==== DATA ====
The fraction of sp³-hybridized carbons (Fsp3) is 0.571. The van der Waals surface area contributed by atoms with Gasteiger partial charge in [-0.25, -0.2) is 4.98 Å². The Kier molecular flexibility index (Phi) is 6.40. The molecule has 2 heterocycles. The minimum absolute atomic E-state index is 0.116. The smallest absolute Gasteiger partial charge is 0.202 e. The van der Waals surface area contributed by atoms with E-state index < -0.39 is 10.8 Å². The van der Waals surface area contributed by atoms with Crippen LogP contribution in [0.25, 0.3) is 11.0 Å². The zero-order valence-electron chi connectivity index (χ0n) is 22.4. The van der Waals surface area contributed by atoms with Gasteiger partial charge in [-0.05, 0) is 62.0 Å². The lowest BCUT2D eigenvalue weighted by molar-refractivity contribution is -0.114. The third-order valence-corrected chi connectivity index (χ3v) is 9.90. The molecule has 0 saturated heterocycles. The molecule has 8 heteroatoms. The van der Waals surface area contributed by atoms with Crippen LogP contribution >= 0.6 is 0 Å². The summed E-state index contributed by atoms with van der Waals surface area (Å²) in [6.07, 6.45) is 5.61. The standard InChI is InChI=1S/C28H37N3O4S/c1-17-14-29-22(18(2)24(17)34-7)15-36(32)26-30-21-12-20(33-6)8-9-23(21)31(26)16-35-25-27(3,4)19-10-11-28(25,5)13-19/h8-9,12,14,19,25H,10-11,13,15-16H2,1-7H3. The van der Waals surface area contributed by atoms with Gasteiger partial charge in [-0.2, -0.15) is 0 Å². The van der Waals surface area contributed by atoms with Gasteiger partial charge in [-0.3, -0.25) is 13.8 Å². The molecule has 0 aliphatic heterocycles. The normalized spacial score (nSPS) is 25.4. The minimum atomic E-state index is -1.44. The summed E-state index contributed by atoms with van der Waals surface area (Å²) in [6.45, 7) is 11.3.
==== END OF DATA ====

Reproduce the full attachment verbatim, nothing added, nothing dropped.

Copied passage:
The fraction of sp³-hybridized carbons (Fsp3) is 0.571. The van der Waals surface area contributed by atoms with Gasteiger partial charge in [-0.25, -0.2) is 4.98 Å². The Kier molecular flexibility index (Phi) is 6.40. The molecule has 2 heterocycles. The minimum absolute atomic E-state index is 0.116. The smallest absolute Gasteiger partial charge is 0.202 e. The van der Waals surface area contributed by atoms with E-state index < -0.39 is 10.8 Å². The van der Waals surface area contributed by atoms with Crippen LogP contribution in [0.25, 0.3) is 11.0 Å². The zero-order valence-electron chi connectivity index (χ0n) is 22.4. The van der Waals surface area contributed by atoms with Gasteiger partial charge in [-0.05, 0) is 62.0 Å². The lowest BCUT2D eigenvalue weighted by molar-refractivity contribution is -0.114. The third-order valence-corrected chi connectivity index (χ3v) is 9.90. The molecule has 0 saturated heterocycles. The molecule has 8 heteroatoms. The van der Waals surface area contributed by atoms with Crippen LogP contribution >= 0.6 is 0 Å². The summed E-state index contributed by atoms with van der Waals surface area (Å²) in [6.07, 6.45) is 5.61. The standard InChI is InChI=1S/C28H37N3O4S/c1-17-14-29-22(18(2)24(17)34-7)15-36(32)26-30-21-12-20(33-6)8-9-23(21)31(26)16-35-25-27(3,4)19-10-11-28(25,5)13-19/h8-9,12,14,19,25H,10-11,13,15-16H2,1-7H3. The van der Waals surface area contributed by atoms with Gasteiger partial charge in [-0.2, -0.15) is 0 Å². The van der Waals surface area contributed by atoms with Gasteiger partial charge in [-0.3, -0.25) is 13.8 Å². The molecule has 0 aliphatic heterocycles. The normalized spacial score (nSPS) is 25.4. The minimum atomic E-state index is -1.44. The summed E-state index contributed by atoms with van der Waals surface area (Å²) in [6.45, 7) is 11.3.